Marine Mammals


Sperm Whale
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The sperm whale (scient. Physeter macrocephalus) is a unique species of mammal found throughout the globe. Especially in the Mediterranean, most whales, some hundreds, live in the very deep waters south of Crete (especially south of Sougia).

Only a few Greeks know that in Greece there are whales, even though Aristotle had recorded their existence. It is noteworthy that south Crete is the only place in the world where one can admire the whales all over the year and is the point where they are believed to reproduce.

In Crete happens something unique in the world. The sperm whales reproduce continuously, and their social groups (females and the youngsters) and the lonely males are together throughout the year. This does not happen anywhere else in the world. Perhaps the Mediterranean sperm whales found here very good conditions, thus they ceased migrating for reproduction. Indeed, the main reason for the high concentration of whales in the region seems to be the enormous depths of the region, since a few miles from shore the depth reaches 2000m, while between Crete and the Peloponnese it reaches 5120m. This part (Greek Abyss) is abundant in large squids, the beloved food of whales.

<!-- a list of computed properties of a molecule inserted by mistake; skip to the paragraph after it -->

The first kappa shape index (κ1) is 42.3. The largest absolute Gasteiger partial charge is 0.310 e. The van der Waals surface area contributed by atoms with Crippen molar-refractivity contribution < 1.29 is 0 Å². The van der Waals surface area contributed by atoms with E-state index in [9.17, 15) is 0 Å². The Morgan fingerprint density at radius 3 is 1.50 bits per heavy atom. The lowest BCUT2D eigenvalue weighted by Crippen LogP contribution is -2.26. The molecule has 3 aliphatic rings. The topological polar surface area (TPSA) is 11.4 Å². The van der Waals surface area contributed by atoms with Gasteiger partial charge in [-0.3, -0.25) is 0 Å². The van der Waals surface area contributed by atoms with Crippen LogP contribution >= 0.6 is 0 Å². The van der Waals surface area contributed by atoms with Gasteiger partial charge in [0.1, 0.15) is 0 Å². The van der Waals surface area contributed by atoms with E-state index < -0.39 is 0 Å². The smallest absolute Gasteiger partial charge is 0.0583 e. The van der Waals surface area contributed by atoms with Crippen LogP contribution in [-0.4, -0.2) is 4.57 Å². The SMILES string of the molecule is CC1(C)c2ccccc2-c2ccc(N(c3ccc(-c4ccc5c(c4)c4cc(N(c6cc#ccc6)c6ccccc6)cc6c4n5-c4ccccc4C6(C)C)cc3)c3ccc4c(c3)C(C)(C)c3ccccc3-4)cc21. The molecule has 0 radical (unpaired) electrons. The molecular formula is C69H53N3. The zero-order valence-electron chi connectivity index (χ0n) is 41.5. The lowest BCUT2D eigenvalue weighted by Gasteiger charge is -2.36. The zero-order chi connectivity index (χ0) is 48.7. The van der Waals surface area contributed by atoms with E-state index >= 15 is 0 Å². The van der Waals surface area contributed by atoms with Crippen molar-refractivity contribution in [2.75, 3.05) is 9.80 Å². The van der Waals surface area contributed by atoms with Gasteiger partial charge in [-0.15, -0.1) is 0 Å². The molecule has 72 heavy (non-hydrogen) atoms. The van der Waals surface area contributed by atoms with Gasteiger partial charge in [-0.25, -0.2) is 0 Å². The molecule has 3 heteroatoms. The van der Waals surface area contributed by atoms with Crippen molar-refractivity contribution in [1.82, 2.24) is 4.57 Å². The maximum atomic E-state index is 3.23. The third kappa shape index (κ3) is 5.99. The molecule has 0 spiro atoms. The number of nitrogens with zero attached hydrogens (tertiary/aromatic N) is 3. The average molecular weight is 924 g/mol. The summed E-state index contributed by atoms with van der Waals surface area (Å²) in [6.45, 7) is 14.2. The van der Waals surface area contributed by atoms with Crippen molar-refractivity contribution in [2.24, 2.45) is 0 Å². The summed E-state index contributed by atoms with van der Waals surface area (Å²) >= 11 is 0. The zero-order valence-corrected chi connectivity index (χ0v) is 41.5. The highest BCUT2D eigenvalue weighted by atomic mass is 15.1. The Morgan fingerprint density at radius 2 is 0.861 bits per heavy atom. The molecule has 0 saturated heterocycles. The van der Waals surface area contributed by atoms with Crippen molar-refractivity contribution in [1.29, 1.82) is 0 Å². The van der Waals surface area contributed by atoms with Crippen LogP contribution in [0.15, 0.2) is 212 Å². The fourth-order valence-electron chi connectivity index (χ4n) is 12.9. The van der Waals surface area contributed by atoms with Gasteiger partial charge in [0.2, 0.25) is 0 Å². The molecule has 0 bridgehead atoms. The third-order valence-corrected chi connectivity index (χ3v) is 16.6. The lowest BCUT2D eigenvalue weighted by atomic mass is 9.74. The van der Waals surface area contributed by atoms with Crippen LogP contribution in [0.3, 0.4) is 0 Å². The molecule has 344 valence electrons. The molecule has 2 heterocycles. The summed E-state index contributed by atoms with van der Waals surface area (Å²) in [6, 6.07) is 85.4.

The sperm whales look like common whales, but they have teeth (instead of whalebone), so they are closely related species to the dolphins. To feed on squid, the sperm whales dive to depths 500-1000m for 25-60 minutes (males) and for 20-24 minutes (females), although the deepest dives recorded are close to 2000 m and for 2 hours. The whales live for 70 years or more. Males reach a length of 18m and a weight of 57 tonnes. (12,5m and 24 tonnes for females).

Similarly, males are sexually mature in their 18-21th year (although they usually begin mating at 30 years), while for females it is 7-13 years. The gestation period of sperm whales lasts 14-16 months and they give borth to one baby whale.

The females, along with the youngsters, form social groups, usually with 10-14 individuals, while males live lonely. Generally, male sperm whales approach social groups to reproduce only once every three years, but only in Crete, they are always ready to reproduce.

The sperm whales are considered endangered in the Mediterranean Sea, mainly because of surface fishing nets. They are very thin, almost invisible nets, spanning a length of several kilometers to catch tuna and swordfish. Efforts are currently made for limiting their use in this area. Also, a great threat for the species seems to be the noise pollution caused by intense maritime traffic in the Mediterranean. Sometimes the sound of ships, confuses their sensitive hearing and crash to ships.

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